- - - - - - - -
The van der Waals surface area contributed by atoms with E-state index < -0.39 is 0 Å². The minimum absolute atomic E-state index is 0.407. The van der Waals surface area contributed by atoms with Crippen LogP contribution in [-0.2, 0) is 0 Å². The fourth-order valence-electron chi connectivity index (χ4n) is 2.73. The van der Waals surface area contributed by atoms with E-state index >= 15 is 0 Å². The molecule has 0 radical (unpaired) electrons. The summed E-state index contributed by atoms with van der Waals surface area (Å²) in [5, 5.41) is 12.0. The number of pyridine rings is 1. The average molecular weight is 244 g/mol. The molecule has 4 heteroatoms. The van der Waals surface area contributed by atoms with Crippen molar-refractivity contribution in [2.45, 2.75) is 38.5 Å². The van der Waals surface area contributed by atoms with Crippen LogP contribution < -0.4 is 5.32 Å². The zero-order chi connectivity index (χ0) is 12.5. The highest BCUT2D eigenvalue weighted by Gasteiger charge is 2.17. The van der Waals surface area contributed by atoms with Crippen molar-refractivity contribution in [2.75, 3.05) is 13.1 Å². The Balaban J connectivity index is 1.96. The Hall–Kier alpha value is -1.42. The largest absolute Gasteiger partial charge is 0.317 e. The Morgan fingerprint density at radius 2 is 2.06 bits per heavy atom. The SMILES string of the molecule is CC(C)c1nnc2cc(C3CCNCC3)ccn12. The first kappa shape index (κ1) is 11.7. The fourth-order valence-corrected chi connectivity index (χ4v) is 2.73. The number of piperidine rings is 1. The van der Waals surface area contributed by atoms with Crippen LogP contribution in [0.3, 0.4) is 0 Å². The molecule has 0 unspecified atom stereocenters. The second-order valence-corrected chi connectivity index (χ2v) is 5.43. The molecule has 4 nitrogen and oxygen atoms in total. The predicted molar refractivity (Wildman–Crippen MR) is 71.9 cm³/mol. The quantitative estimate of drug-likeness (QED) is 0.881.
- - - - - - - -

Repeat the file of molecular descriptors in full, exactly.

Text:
The van der Waals surface area contributed by atoms with E-state index < -0.39 is 0 Å². The minimum absolute atomic E-state index is 0.407. The van der Waals surface area contributed by atoms with Crippen LogP contribution in [-0.2, 0) is 0 Å². The fourth-order valence-electron chi connectivity index (χ4n) is 2.73. The van der Waals surface area contributed by atoms with E-state index >= 15 is 0 Å². The molecule has 0 radical (unpaired) electrons. The summed E-state index contributed by atoms with van der Waals surface area (Å²) in [5, 5.41) is 12.0. The number of pyridine rings is 1. The average molecular weight is 244 g/mol. The molecule has 4 heteroatoms. The van der Waals surface area contributed by atoms with Crippen molar-refractivity contribution in [2.45, 2.75) is 38.5 Å². The van der Waals surface area contributed by atoms with Crippen LogP contribution < -0.4 is 5.32 Å². The zero-order chi connectivity index (χ0) is 12.5. The highest BCUT2D eigenvalue weighted by Gasteiger charge is 2.17. The van der Waals surface area contributed by atoms with Crippen molar-refractivity contribution in [2.75, 3.05) is 13.1 Å². The Balaban J connectivity index is 1.96. The Hall–Kier alpha value is -1.42. The largest absolute Gasteiger partial charge is 0.317 e. The Morgan fingerprint density at radius 2 is 2.06 bits per heavy atom. The SMILES string of the molecule is CC(C)c1nnc2cc(C3CCNCC3)ccn12. The first kappa shape index (κ1) is 11.7. The fourth-order valence-corrected chi connectivity index (χ4v) is 2.73. The number of piperidine rings is 1. The van der Waals surface area contributed by atoms with Crippen LogP contribution in [0.3, 0.4) is 0 Å². The molecule has 0 unspecified atom stereocenters. The second-order valence-corrected chi connectivity index (χ2v) is 5.43. The molecule has 4 nitrogen and oxygen atoms in total. The predicted molar refractivity (Wildman–Crippen MR) is 71.9 cm³/mol. The quantitative estimate of drug-likeness (QED) is 0.881.